If you’ve started to notice clouds of color every spring, it’s not your imagination. The Hindu festival of Holi (pronounced “holy”), which involves throwing brightly colored powders, is spreading around the globe, says Ravi M. Gupta, a religion professor at Utah State University. “It’s well known now. I don’t need to tell my students what Holi is. It has spawned this whole industry of colorfests and charity color runs.” The religious holiday marks the return of spring, and he says everyone is welcome to join in the “playing of colors.” While the holiday starts on March 12 this year, festival dates may vary. Gupta shares some favorite Holi celebrations with Larry Bleiberg for USA TODAY.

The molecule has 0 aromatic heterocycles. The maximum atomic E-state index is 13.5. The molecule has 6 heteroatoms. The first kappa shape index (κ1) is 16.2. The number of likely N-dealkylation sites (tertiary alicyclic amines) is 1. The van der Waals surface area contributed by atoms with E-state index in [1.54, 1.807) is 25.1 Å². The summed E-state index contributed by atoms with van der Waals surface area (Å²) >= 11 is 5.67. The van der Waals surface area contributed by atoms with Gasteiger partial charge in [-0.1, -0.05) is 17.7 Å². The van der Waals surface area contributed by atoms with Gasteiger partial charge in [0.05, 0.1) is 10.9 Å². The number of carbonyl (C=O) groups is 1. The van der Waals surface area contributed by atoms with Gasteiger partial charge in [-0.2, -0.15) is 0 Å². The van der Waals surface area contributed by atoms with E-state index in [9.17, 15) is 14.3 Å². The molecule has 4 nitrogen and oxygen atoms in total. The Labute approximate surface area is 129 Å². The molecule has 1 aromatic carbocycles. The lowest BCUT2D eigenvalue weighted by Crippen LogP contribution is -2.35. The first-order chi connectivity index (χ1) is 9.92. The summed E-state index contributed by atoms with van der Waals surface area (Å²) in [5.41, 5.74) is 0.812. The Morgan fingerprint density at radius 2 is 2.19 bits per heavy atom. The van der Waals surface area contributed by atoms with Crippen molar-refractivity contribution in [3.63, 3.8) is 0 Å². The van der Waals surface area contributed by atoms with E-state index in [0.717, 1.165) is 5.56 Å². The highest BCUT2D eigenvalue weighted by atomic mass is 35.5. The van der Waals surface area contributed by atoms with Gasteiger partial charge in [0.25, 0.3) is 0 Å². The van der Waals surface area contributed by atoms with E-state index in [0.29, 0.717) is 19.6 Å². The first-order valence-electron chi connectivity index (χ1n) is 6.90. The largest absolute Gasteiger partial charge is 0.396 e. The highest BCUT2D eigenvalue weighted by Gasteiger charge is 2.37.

Surprisingly, this Provo-area festival is the main reason Holi is celebrated across the country. Started in 1989, it now attracts close to 70,000 participants — many of them students from nearby Brigham Young University. “This festival has really been the catalyst,” says Gupta. It’s based at a local Hare Krishna temple, which now sponsors similar fetes in other cities. “It really has become a part of Utah culture. It’s good clean fun.” Held March 25-26. utahkrishnas.orgfestival-of-colors ] [ holi_1 ] [ spring ]